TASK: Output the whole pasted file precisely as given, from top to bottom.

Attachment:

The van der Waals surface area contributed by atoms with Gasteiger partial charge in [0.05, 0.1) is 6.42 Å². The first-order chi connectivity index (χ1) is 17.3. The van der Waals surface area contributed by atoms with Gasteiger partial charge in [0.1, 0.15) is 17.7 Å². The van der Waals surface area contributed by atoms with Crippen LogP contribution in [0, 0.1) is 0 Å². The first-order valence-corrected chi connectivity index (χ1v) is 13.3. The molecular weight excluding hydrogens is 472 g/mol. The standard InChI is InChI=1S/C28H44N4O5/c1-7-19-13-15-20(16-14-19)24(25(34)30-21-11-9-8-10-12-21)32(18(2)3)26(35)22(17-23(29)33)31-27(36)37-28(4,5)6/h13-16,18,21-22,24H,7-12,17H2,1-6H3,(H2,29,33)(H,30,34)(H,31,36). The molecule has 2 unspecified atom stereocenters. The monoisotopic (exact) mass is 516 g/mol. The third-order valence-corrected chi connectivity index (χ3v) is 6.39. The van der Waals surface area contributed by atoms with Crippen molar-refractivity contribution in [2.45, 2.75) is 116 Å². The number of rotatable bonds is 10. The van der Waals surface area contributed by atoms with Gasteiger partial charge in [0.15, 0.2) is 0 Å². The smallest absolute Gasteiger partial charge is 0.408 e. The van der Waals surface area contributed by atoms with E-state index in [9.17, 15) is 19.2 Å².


The van der Waals surface area contributed by atoms with Gasteiger partial charge in [0.05, 0.1) is 6.42 Å². The first-order chi connectivity index (χ1) is 17.3. The van der Waals surface area contributed by atoms with Gasteiger partial charge in [0.1, 0.15) is 17.7 Å². The van der Waals surface area contributed by atoms with Crippen LogP contribution in [0, 0.1) is 0 Å². The first-order valence-corrected chi connectivity index (χ1v) is 13.3. The molecular weight excluding hydrogens is 472 g/mol. The standard InChI is InChI=1S/C28H44N4O5/c1-7-19-13-15-20(16-14-19)24(25(34)30-21-11-9-8-10-12-21)32(18(2)3)26(35)22(17-23(29)33)31-27(36)37-28(4,5)6/h13-16,18,21-22,24H,7-12,17H2,1-6H3,(H2,29,33)(H,30,34)(H,31,36). The molecule has 2 unspecified atom stereocenters. The monoisotopic (exact) mass is 516 g/mol. The third-order valence-corrected chi connectivity index (χ3v) is 6.39. The van der Waals surface area contributed by atoms with Crippen molar-refractivity contribution in [2.45, 2.75) is 116 Å². The number of rotatable bonds is 10. The van der Waals surface area contributed by atoms with Gasteiger partial charge in [0.15, 0.2) is 0 Å². The smallest absolute Gasteiger partial charge is 0.408 e. The van der Waals surface area contributed by atoms with E-state index in [9.17, 15) is 19.2 Å².